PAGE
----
BENEFITS BANK MERGERS

Rather than be a cause of financial risk, a bank merger— whether between locally licenced or internationally established banks—can benefit as a new entity in several ways. Advantages include the increased ability to compete, benefits to the local economy, the provision of a wider range of products and services, and the opportunity for synergies.

With the growth that comes from the merging of two or more banks, they will also have the capabilities to service larger ticket transactions and reach customers that were previously unavailable to them.

Similarly, a merged entity will be able to leverage existing customer relationships to cross-sell the expanded list of products and services. Through consolidation, the new entity can also help reduce the high fragmentation in the banking sector while maintaining a highly efficient financial services sector in the home market.

In addition, bank mergers increase the potential ability for the new combined bank to raise funds as a result of an increase in public confidence and a potential improvement in the credit rating of the new entity.

The merged bank’s cost of funds may potentially decrease because of a wider range of correspondent banking relationships and a potential decrease in the risk profile of the entity.  Perhaps the biggest benefit is the cost synergies banks will experience as the result of a merger, which is typically driven by the consolidation of overlapping branches between banks, operation efficiencies through the combination of international offices based in common geographies and other core and non-core functions.

Combining correspondent banking relations also results in a wider network of correspondent banks and proportionally lower minimum relationship requirement.  In addition to cost synergies, revenue synergies will also be driven by complementary products and services that can be offered to the combined customer base. Finally, there is also the opportunity to benefit from funding synergies.

MITIGATING THE RISK OF BANK MERGERS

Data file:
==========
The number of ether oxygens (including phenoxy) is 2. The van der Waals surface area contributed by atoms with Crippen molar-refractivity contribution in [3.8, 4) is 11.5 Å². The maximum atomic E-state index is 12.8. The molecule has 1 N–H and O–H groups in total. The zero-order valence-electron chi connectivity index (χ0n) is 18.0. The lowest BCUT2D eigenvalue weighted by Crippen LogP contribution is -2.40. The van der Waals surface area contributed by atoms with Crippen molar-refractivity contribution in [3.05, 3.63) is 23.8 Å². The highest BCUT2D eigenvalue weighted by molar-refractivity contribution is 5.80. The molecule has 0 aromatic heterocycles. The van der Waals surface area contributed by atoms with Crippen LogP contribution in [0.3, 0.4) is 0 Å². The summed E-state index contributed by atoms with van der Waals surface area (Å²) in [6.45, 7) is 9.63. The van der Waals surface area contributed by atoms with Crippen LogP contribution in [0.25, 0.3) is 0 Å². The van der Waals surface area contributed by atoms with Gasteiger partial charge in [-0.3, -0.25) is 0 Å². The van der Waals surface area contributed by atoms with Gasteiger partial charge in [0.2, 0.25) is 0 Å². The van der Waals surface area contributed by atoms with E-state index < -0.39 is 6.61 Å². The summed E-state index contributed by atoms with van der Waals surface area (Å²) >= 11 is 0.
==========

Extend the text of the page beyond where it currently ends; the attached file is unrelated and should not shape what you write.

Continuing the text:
There are several key considerations that must be evaluated ahead of a bank merger. They include facets such as:

  • Strategy
  • Finance
  • Accounting
  • Regulatory
  • Governance
  • Operations
  • Communication

Each division has its role to play in securing the success of the merger. For example, to ensure governance, a steering committee must be created to represent all parties early on in the process.

This steering committee would resolve the key merger issues on a continuing basis, drive the overall integration process and synergy realisation, and have a defined integration plan that lists the resourcing structure for each of the main workstreams.

The opportunities for bank mergers are high, especially since financial institutions will continue to face the pressure of cost reductions and an increased focus on cost-to-income ratios for the next several years. To accommodate these challenges banks are looking at the potential optimisation of their international operations and determining the markets to grow and remain in vs the markets to wind down operations in or completely exit.

In addition, the banking industry as a whole is making way for the automation and digital agenda, as fintech becomes an area of play to meet the demands of customers. The potential of a merger to fill in any service or internal gaps while increasing cost synergies should make the notion of consolidation an appealing one to many in the banking industry.


RELATED STORIES: consolidation Bank mergers